While we, in our chronologically privileged position, may view Bonhoeffer’s ultimate disobedience to Hitler through violent means, Bonhoeffer’s choice to speak at Fanø was one of civil disobedience. The Valkyrie Plot was a last resort, a decade after the Fanø address. The speech at Fanø was one of both defiance and one of peace.

Relevance for today

Bonhoeffer’s case is both helpful and unhelpful for us today, as Christians seek to bear righteous witness in tumultuous times. His case is helpful because he exhibited tenderness of heart, diligence in thought, and heroic courage—these are values that can be expressed in any situation. His case is unhelpful because he lived in an unparalleled time—there has not been a time like Bonhoeffer’s, before, or after, the Second World War.

Nevertheless, there still are a few conclusions that can be drawn in regards to disobedience to government authority from Bonhoeffer's speech in Fanø. Not everyone who condemns injustice today performs civil disobedience. If social media is any indication, modern-day political advocacy is seldom civil. Public discourse is often vitriolic, seldom issue-based, and almost always pulled in opposite directions by political polarization in American society.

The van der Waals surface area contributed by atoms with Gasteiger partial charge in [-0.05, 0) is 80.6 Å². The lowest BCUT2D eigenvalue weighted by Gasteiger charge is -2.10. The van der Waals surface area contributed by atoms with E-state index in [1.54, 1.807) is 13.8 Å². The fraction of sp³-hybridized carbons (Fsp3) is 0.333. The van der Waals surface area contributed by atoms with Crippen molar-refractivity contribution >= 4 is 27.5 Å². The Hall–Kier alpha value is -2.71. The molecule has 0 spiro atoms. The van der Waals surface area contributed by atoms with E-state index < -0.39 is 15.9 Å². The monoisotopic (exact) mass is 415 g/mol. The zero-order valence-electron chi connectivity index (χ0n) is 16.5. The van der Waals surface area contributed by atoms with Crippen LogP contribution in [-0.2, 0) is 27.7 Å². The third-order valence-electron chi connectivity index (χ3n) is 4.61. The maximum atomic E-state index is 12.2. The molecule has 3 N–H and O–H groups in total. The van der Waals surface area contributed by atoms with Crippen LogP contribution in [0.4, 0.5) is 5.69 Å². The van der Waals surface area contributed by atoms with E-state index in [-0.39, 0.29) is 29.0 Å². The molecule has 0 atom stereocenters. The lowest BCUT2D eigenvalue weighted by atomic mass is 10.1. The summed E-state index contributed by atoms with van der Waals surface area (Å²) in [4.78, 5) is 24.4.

• Bonhoeffer’s speech at the Fanø conference was not ad hominem. Yet, how quickly does dialogue descend to personal attacks, rather than issue-based problem solving today?
  • Bonhoeffer did not draw attention to himself, but to Christ and the cross. Yet, how often does advocacy become a theater of egos today?
  • Bonhoeffer’s call was not to escalate the conflict, but a call bear witness to de-escalation. Yet, how often have we seen hyperbolic rhetoric become literal violence against political opponents today?

This should not be the case. We can learn from Bonhoeffer at these points.

Conclusion

What about the Valkyrie Plot? The civility of Bonhoeffer’s disobedience in Fanø would be contrasted a decade later when he conspired with others to assassinate the Führer.

For Bonhoeffer, violence was a last resort, and cannot be considered civil disobedience (Martin Luther King and Mahatma Gandhi’s civil disobedience do not have a similar point of contrast, for example—they never took up this extreme measure).[3] Nevertheless, Bonhoeffer’s is an interesting case, because he embodied a wide range of methods of resistance throughout his life, as the situation in Germany escalated. His resorting to violence was only after Hitler had exhibited the most heinous forms of evil; he had to be stopped.